Toyota is quietly pushing Congress to slow the transition to electric vehicles


The U.S. is slowing toward adopting policies that would put more electric vehicles on the road, but for Toyota, it’s not slow enough. The Japanese automaker, the world’s largest automotive company, has quietly sought out Washington DC policymakers to resist the desire to move to a fully electronic future – in part because Toyota is lagging behind the rest of the industry itself.

By New York timesThe Toyota executive has met with congressional leaders behind closed doors in recent weeks to defend the Biden administration’s plans to spend billions of dollars to encourage the transition to electric cars. Director Chris Reynolds has argued that hybrids like the Toyota Prius as well as hydrogen-powered fuel cell cars should also be in the mix.

In addition, Toyota is also working to combat energy-saving policies through the automotive industry’s most important DC-based advocacy group, the Alliance for Automotive Innovation. A group representing the major car companies and their suppliers, chaired by Reynolds, has opposed the Biden administration’s plan to accept the so-called California compromise as its official position, Times reports.

Last year, a group of car companies signed an agreement on exhaust emissions with California, which had sought to impose stricter rules than the entire United States. Under the leadership of President Donald Trump, the Environmental Protection Agency had sought to release California’s power to set its own emission standards. But during Biden’s time, that rule changed, allowing California and other states to set stricter standards.

Toyota, which was on the side of the Trump administration in the fight with California, was not part of the original compromise. And the company has opposed the EV-friendly policy in India and its home country of Japan.

Toyota’s behind-the-scenes efforts to slow down behind an environmentally friendly policy are surprising given its position as an early adopter of battery-powered transportation. The Toyota Prius was released in 1997 and helped Tesla and others pave the way by proving that vehicles with alternative transmissions can be extremely popular. And lately, the automaker has revealed plans to release 70 new models by 2025, including electric battery, hydrogen fuel cell and gas-electric hybrid.

But that doesn’t hide the fact that Toyota has fallen far behind its competitors, it seems the content is resting on its laurels, while the rest of the industry has found it several times. Companies like Nissan, General Motors and Volkswagen have been selling clean battery-powered vehicles for years and have revealed their plans to stop using petrol cars altogether. And Toyota’s inability to embrace electric cars is not a new concept; New York times noted this article from 2009.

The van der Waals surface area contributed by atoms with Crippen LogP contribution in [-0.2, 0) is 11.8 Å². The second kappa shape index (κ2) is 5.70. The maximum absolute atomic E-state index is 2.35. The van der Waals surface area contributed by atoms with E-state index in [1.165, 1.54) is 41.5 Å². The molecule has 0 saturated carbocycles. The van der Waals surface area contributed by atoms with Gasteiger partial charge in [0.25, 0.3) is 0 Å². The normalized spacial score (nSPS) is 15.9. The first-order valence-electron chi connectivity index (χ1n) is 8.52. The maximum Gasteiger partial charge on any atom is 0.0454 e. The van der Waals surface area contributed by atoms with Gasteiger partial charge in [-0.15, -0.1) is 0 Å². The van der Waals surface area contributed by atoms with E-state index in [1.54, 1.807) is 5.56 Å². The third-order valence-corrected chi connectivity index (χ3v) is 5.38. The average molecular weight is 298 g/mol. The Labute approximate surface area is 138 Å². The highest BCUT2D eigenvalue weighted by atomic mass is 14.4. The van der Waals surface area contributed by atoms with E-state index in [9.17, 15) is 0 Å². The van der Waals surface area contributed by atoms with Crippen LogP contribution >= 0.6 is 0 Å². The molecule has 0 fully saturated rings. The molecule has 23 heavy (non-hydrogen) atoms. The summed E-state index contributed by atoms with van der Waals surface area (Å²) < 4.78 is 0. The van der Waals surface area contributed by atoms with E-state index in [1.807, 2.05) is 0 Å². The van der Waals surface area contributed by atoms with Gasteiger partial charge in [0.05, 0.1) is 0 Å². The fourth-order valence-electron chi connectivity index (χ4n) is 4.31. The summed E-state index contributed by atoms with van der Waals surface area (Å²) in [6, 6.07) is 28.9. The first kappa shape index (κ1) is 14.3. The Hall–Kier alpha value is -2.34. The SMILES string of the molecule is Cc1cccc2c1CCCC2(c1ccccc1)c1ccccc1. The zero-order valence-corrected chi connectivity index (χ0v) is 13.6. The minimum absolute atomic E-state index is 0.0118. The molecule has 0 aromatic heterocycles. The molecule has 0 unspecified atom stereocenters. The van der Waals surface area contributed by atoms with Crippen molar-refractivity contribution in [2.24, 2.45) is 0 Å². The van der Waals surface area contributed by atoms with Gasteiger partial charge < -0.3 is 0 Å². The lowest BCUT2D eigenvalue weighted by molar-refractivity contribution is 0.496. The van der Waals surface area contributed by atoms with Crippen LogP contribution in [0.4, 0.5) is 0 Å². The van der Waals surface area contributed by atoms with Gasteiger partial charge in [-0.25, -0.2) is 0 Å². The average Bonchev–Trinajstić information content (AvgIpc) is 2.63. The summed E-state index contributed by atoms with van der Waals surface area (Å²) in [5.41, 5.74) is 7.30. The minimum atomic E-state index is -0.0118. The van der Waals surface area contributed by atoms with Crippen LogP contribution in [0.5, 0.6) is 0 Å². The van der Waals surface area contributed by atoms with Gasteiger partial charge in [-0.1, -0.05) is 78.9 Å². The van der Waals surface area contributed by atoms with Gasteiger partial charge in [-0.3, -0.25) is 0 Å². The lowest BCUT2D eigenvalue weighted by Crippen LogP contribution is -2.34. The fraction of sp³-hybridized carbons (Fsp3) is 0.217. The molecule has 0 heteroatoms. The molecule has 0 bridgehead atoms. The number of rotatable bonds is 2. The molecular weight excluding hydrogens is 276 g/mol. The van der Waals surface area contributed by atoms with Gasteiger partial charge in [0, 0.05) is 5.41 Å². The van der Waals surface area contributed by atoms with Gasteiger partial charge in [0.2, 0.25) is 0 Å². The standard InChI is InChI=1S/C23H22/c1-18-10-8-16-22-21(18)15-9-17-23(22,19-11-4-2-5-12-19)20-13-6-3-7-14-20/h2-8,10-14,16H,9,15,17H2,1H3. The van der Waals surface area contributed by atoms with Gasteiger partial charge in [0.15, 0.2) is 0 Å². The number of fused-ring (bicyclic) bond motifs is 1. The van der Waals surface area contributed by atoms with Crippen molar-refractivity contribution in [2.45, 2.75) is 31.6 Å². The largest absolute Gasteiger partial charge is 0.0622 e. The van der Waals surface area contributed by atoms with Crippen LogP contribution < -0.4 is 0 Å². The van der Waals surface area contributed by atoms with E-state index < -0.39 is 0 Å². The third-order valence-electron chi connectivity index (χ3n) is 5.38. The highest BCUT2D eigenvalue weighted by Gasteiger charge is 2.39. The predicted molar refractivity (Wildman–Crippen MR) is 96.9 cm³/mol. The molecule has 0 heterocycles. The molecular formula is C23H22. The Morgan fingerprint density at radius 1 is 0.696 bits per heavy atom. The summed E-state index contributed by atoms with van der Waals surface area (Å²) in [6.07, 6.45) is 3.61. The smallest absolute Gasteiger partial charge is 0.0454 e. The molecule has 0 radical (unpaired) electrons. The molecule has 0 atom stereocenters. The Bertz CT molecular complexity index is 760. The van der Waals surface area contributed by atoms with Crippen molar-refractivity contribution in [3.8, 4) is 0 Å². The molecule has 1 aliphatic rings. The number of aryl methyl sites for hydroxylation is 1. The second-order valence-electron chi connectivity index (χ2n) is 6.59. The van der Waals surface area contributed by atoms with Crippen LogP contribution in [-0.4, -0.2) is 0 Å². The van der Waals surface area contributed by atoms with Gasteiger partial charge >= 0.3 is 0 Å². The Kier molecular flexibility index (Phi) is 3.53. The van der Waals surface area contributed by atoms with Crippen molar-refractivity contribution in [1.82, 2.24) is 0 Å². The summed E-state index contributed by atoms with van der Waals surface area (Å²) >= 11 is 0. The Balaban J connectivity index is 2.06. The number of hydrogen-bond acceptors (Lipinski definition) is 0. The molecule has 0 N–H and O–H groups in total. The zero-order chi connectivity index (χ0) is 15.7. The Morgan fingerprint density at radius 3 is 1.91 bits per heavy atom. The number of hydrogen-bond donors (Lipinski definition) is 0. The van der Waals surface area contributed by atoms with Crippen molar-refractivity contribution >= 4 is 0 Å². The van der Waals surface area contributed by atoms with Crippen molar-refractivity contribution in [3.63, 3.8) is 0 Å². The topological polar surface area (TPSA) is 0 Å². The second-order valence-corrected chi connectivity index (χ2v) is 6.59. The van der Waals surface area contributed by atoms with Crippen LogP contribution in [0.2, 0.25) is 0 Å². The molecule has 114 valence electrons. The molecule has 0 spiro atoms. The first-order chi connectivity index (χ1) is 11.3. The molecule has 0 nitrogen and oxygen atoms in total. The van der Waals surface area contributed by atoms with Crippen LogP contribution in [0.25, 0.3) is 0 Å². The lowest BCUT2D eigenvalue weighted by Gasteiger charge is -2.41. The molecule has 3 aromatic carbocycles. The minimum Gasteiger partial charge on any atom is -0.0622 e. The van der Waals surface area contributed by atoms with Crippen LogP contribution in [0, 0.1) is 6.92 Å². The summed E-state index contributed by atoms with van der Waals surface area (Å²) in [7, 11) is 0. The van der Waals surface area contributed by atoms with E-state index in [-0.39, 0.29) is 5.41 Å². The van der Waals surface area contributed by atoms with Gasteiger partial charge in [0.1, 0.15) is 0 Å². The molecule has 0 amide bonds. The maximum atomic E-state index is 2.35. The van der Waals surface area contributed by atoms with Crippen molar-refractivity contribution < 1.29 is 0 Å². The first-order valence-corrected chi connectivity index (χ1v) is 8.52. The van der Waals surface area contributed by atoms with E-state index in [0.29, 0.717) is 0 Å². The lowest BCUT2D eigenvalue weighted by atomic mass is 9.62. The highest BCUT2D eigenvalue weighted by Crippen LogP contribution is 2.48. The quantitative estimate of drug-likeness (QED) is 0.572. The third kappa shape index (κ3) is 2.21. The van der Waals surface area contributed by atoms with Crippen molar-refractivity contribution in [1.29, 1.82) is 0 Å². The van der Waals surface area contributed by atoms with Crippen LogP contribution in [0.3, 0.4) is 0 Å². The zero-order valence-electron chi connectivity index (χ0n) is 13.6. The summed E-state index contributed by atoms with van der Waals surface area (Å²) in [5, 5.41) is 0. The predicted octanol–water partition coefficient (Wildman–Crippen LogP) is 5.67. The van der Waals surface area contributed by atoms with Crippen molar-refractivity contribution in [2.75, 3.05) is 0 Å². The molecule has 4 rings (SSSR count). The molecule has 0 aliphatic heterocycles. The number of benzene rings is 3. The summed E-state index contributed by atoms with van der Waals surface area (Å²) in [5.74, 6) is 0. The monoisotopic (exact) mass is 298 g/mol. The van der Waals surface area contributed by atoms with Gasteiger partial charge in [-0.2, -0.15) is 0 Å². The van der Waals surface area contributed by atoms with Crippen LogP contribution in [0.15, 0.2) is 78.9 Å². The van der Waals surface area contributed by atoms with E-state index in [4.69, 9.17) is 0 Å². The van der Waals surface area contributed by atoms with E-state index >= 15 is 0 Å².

Toyota’s top management including billionaire CEO Akio Toyoda, have been on record for calling the trend towards electric vehicles “overloaded” partly due to emissions from power plants – a favorite point of discussion in the oil and gas industry.

The company came under fire recently after it was revealed the largest corporate donor to Republican lawmakers who opposed the certification of the 2020 presidential election. Most of these politicians also dispute the scientific consensus on climate change. Toyota originally defended but then later said it would stop them. You know things are bad for the company when a Toyota dealer needs to confirm Times that the carmaker really believes climate change is real.

Toyota’s argument that hybrids and fuel cell cars should also be included in the debate is not bad. Hybrid cars in particular are an important step towards the wider deployment of electric cars, especially when the charging infrastructure is still in its infancy.

But this argument might carry more weight if the carmaker’s experience in fuel economy were really good. According to the EPA, Toyota has dropped its fuel efficiency across its fleet by moving from an industry leader almost to the bottom with GM and Ford. This happens when the company has drifted into selling huge gas-screaming trucks and SUVs that tend to generate higher profits than smaller sedans and hatchbacks.

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